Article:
Press Release

IACHR Takes Case involving Peru to the Inter-American Court

March 2, 2015

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Washington, D.C.—The Inter-American Commission on Human Rights (IACHR) filed an application with the Inter-American Court of Human Rights in Case 12.617, Luis Williams Pollo Rivera with regard to Peru.

The case concerns a series of human rights violations committed to the detriment of Luis Pollo during the time he was in State custody—beginning on November 4, 1992—for the crime of terrorism. Specifically, the Commission concluded that the detention was illegal and arbitrary, as the State failed to meet its obligation to provide detailed information as to the reasons for detaining him, and carried out the detention without judicial oversight. Moreover, the IACHR found that the orders for preventive detention were also arbitrary as they were not based on procedural grounds. It also considered that the State had arbitrarily interfered with his home, since the events transpired during a raid. In addition, the Commission deemed that, under the applicable legal framework, Luis Pollo was kept from filing a habeas corpus petition. Along the same lines, the Inter-American Commission characterized the assaults suffered by Luis Pollo at the time of his arrest and at the facilities of the National Counter-Terrorism Directorate (DINCOTE) as acts of torture. In addition, the conditions under which he was detained violated his right to humane treatment. All of these acts have gone unpunished to this day.

Furthermore, the Commission concluded that the prosecution for the crime of treason and the two prosecutions for the crime of terrorism violated multiple due process guarantees. Basically, the rights that were not guaranteed were the right to be heard by a competent, independent, and impartial tribunal; the right of defense; the right to a presumption of innocence; and the right to a public trial. The Commission also concluded that the State violated the principle of freedom from ex post facto criminal laws by prosecuting and convicting Luis Pollo for providing medical assistance. Finally, the IACHR found that the State violated Luis Pollo’s right to a hearing within a reasonable time following his request for a humanitarian pardon.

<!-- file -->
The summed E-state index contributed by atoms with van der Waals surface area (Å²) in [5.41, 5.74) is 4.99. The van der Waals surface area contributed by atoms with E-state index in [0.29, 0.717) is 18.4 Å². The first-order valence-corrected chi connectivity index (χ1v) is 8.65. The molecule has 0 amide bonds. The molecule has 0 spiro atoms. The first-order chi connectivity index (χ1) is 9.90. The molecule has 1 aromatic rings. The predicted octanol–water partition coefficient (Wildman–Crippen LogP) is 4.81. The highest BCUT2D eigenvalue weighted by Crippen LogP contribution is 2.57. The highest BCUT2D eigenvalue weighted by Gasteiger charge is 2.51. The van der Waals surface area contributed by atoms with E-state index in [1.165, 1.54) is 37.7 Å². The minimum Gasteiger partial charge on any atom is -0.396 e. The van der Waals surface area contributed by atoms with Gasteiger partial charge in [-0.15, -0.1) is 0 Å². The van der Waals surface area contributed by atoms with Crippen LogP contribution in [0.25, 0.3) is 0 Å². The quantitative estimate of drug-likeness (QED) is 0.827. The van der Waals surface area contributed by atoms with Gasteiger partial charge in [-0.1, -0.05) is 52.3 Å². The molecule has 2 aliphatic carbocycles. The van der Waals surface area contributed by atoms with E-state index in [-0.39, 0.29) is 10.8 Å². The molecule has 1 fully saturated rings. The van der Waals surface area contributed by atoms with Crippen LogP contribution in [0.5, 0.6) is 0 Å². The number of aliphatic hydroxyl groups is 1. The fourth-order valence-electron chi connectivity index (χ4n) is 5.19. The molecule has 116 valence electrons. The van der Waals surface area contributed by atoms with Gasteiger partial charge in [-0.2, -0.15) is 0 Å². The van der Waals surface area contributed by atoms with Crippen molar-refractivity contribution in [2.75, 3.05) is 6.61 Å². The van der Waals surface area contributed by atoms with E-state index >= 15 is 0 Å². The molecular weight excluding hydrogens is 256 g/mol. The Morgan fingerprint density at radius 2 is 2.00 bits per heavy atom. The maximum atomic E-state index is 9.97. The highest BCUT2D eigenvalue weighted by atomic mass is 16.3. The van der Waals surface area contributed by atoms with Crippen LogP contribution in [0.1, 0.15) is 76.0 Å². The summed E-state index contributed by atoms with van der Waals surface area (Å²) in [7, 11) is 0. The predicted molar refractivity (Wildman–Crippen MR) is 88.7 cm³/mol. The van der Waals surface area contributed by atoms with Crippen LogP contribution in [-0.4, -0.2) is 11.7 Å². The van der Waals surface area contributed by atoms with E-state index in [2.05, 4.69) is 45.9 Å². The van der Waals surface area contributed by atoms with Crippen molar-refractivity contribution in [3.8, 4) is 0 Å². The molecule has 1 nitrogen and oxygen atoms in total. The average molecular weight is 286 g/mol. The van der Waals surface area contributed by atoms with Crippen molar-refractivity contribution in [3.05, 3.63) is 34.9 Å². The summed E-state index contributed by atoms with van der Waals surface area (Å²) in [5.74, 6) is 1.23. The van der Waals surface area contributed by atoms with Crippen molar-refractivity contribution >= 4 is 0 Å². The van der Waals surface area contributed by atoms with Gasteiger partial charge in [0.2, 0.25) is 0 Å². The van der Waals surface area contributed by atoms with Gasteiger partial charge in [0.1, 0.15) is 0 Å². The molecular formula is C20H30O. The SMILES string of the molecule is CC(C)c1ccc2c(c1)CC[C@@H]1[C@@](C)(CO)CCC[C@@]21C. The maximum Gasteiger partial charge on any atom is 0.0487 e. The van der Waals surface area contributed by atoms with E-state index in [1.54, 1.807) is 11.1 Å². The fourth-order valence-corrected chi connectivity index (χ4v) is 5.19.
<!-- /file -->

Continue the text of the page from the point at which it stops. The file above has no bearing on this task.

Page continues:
In its Merits Report on the case, the Inter-American Commission concluded that the State of Peru is responsible for violating Luis Pollo’s rights to humane treatment and personal liberty; to a fair trial; to freedom from ex post facto laws; to protection of honor, dignity, and private and family life; and to judicial protection. Moreover, the Commission indicated that the State is responsible for violating its obligations to prevent and punish torture. Finally, the Commission considered the State responsible for violating the right to humane treatment of the victim’s next of kin.

The Inter-American Commission submitted Case 12.617 to the Court’s jurisdiction on February 8, 2015, because it deemed that the State of Peru had not complied with the recommendations contained in the Commission’s Merits Report. In that report, the Commission recommended that the State of Peru make adequate reparations for the human rights violations found by the Commission, in the form of both pecuniary and moral damages, including just compensation for the victim’s next of kin and implementation of psychosocial support for them. In addition, the Commission recommended that the State conduct an impartial and effective investigation, within a reasonable period of time, to fully clarify the acts constituting violations of the American Convention established in Section V.D of the report, “The right to humane treatment and the prohibition of torture.” It also recommended that the State identify the perpetrators and masterminds and impose the appropriate punishments, and that it order the necessary administrative, disciplinary, or criminal measures for the actions or omissions of State officials who were instrumental in denying the victims justice and in allowing the violations involved in this case to go unpunished. The Inter-American Commission also asked the State to adopt the necessary measures to avoid a recurrence of similar acts in the future, in keeping with the obligation to guarantee the human rights recognized in the American Convention and prevent them from being violated. Specifically, it asked the State to implement permanent programs in human rights and international humanitarian law in the training academies of the Peruvian National Police Force and the Armed Forces. In addition, the IACHR asked the State to adopt the necessary measures so that health professionals are able to freely exercise their professional duties in Peru, in keeping with applicable international standards, and to publish the Commission’s report in the Official Newspaper or another newspaper with national circulation.

This case will enable the Inter-American Court to expand its case law on the criminalization of legitimate activities such as performing medical acts, a subject it first addressed in the Case of De la Cruz-Flores v. Peru.

A principal, autonomous body of the Organization of American States (OAS), the IACHR derives its mandate from the OAS Charter and the American Convention on Human Rights. The Inter-American Commission has a mandate to promote respect for human rights in the region and acts as a consultative body to the OAS in this area. The Commission is composed of seven independent members who are elected in an individual capacity by the OAS General Assembly and who do not represent their countries of origin or residence.

No. 020/15